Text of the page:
An Open Letter to Oxford University calling for the Sultan of Brunei’s honorary degree to be rescinded

Protests are growing after the Sultan of Brunei introducing the punishment of death by stoning for adultery and gay sex. In an open letter, students from Oxford University are calling for the honorary degree awarded to the Sultan to now be rescinded in light of the inhumane laws. Read the letter below and sign the petition Dear… Read More

No Outsiders: Why British Muslims must speak out for LGBTQ equality

The suspension of the No Outsiders programme that aimed to educate pupils about LGBTQ issues at Parkfield school following protests from parents has brought about the spectre of a return to Section 28. As Khalid Ibrahim writes, it is a state of affairs Muslim communities must resist The recent news regarding Parkfield school suspending the… Read More

The Weeknd’s lyrics are the tip of a queerphobic iceberg

The Weeknd’s new hit “Lost In The Fire” unfortunately contains queerphobic lyrics, in 2019. Shivani Dave writes how a seemingly throwaway line reinforces a violent reality for many queer and trans women. Content note: This article contains discussion of sexual assault. Lost in the Fire was supposed to be The Weeknd”s hot track with French… Read More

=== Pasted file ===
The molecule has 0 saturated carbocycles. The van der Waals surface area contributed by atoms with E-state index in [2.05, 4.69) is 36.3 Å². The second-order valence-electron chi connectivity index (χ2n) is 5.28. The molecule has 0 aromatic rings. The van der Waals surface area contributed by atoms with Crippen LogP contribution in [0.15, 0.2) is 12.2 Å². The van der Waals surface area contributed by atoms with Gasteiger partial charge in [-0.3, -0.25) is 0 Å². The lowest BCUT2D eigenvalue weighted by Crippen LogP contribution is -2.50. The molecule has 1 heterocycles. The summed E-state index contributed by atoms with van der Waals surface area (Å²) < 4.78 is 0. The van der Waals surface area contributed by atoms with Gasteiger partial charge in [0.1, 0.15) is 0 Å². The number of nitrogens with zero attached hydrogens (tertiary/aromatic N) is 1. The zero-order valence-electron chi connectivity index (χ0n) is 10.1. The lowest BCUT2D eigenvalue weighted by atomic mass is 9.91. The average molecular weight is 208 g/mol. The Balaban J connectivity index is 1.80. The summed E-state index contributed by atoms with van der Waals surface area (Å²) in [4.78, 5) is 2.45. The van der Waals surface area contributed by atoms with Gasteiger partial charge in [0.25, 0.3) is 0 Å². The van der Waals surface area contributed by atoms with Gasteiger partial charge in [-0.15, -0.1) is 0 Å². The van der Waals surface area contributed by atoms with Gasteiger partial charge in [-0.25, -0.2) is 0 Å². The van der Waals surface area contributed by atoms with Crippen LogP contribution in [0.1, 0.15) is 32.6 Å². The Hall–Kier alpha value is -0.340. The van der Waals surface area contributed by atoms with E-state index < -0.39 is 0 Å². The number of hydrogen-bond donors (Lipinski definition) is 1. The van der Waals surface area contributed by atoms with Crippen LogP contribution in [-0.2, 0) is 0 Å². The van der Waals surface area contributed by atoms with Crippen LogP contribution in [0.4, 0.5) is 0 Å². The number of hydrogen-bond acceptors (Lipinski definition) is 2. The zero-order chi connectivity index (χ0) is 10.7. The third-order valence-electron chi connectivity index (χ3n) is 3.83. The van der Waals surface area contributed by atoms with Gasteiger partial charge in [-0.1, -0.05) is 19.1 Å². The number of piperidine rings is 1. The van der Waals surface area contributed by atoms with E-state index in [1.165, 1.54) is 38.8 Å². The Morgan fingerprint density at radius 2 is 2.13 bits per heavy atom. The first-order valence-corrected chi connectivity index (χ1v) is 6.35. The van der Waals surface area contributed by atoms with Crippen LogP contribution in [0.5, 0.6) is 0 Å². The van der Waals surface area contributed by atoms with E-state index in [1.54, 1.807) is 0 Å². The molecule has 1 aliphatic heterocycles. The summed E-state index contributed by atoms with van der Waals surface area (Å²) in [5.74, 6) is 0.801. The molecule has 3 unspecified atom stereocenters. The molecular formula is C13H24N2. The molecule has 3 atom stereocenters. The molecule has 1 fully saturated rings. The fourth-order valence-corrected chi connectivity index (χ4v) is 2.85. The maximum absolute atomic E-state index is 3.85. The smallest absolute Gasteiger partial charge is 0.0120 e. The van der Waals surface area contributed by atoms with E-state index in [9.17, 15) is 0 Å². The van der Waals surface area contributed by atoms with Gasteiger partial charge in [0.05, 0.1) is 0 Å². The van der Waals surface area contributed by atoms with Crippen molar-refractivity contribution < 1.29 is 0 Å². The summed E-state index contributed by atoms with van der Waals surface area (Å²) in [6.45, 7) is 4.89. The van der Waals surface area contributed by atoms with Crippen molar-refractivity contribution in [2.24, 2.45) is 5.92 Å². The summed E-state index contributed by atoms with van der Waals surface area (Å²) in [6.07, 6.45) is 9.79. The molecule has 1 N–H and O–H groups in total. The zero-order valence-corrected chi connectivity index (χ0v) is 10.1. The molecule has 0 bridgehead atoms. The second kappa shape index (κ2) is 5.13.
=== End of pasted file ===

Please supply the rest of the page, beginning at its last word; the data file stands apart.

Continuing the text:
Kevin Hart and the betrayal of black LGBTQ+ people by straight black comedians

Kevin Hart this month withdrew from hosting the 91st Academy Awards following the unearthing of past homophobic tweets and jokes. Jason Okundaye discusses the blacklash, the sense of betrayal and how for black LGBTQ+ people, it’s more than “just a joke” Content note: This article contains uncensored homophobic slurs, links to homophobic comedy videos and… Read More

A queer history: South Africa’s KhoiKhoi in Australia

by Karen Williams The last man executed for sodomy in Australia in 1863 was an indigenous black South African soldier. He was one of hundreds of mainly African and Asian indigenous and enslaved people transported from Africa’s south and its surrounding islands to the new settlement in New South Wales and Tasmania. Also in Australia… Read More

Some of us just want to BE: the importance of trans visibility

by Khaleb Brooks  I sat quietly in a large room at Chicago’s Gerber/Hart Library. Some sat nervous like me, wide-eyed and curious, fidgeting with their clothes, bags, nails and expressions. Others seemed like old friends, gallantly laughing, bending wrists, and gliding across the room in an array of both extravagant and dapperly conservative fashions. This… Read More

The Woman of Water Dreams

from Why Dust Shall Never Settle Upon This Soul by Ryka Aoki 1. Consider that for every rational number, there exists an infinite array of values that do not resolve. The dead or frightened housecat. The slipshod dance of sun and moon. A Shanghai butterfly splits the baryons of a faraway nucleus… And you wonder… Read More

Visible Ordinariness: the journey towards protection, acceptance and equality for trans people

Or: Clear and Present Transgender by Suzy Wrong Visibility for many trans people is a conundrum. Unlike our genderqueer compatriots, we often work for ideas of gender that seem to be about, above all, conformity and normality, which in turn implies a certain ordinariness and social invisibility. In early stages of our individual transitions, we… Read More